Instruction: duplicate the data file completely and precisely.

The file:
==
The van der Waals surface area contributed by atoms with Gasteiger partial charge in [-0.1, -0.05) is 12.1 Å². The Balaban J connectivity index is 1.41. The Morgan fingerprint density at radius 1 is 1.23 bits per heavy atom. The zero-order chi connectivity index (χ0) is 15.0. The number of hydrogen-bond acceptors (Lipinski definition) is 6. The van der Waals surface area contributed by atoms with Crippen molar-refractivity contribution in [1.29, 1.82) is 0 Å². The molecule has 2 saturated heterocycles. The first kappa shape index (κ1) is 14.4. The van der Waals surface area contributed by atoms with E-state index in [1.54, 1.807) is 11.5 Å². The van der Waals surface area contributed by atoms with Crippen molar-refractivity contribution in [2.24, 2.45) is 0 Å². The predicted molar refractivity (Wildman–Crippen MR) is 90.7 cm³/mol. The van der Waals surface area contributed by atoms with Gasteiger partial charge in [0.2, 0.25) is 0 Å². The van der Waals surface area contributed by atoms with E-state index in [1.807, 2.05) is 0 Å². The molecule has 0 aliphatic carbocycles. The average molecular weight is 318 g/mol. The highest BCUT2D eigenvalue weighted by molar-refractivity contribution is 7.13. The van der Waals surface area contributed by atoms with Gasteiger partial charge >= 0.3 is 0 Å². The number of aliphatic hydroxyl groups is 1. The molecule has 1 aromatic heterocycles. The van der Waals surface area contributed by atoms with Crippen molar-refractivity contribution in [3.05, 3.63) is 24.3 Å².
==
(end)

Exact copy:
The van der Waals surface area contributed by atoms with Gasteiger partial charge in [-0.1, -0.05) is 12.1 Å². The Balaban J connectivity index is 1.41. The Morgan fingerprint density at radius 1 is 1.23 bits per heavy atom. The zero-order chi connectivity index (χ0) is 15.0. The number of hydrogen-bond acceptors (Lipinski definition) is 6. The van der Waals surface area contributed by atoms with Crippen molar-refractivity contribution in [1.29, 1.82) is 0 Å². The molecule has 2 saturated heterocycles. The first kappa shape index (κ1) is 14.4. The van der Waals surface area contributed by atoms with E-state index in [1.54, 1.807) is 11.5 Å². The van der Waals surface area contributed by atoms with Crippen molar-refractivity contribution in [2.24, 2.45) is 0 Å². The predicted molar refractivity (Wildman–Crippen MR) is 90.7 cm³/mol. The van der Waals surface area contributed by atoms with Gasteiger partial charge in [0.2, 0.25) is 0 Å². The van der Waals surface area contributed by atoms with E-state index in [1.807, 2.05) is 0 Å². The molecule has 0 aliphatic carbocycles. The average molecular weight is 318 g/mol. The highest BCUT2D eigenvalue weighted by molar-refractivity contribution is 7.13. The van der Waals surface area contributed by atoms with Gasteiger partial charge >= 0.3 is 0 Å². The number of aliphatic hydroxyl groups is 1. The molecule has 1 aromatic heterocycles. The van der Waals surface area contributed by atoms with Crippen molar-refractivity contribution in [3.05, 3.63) is 24.3 Å².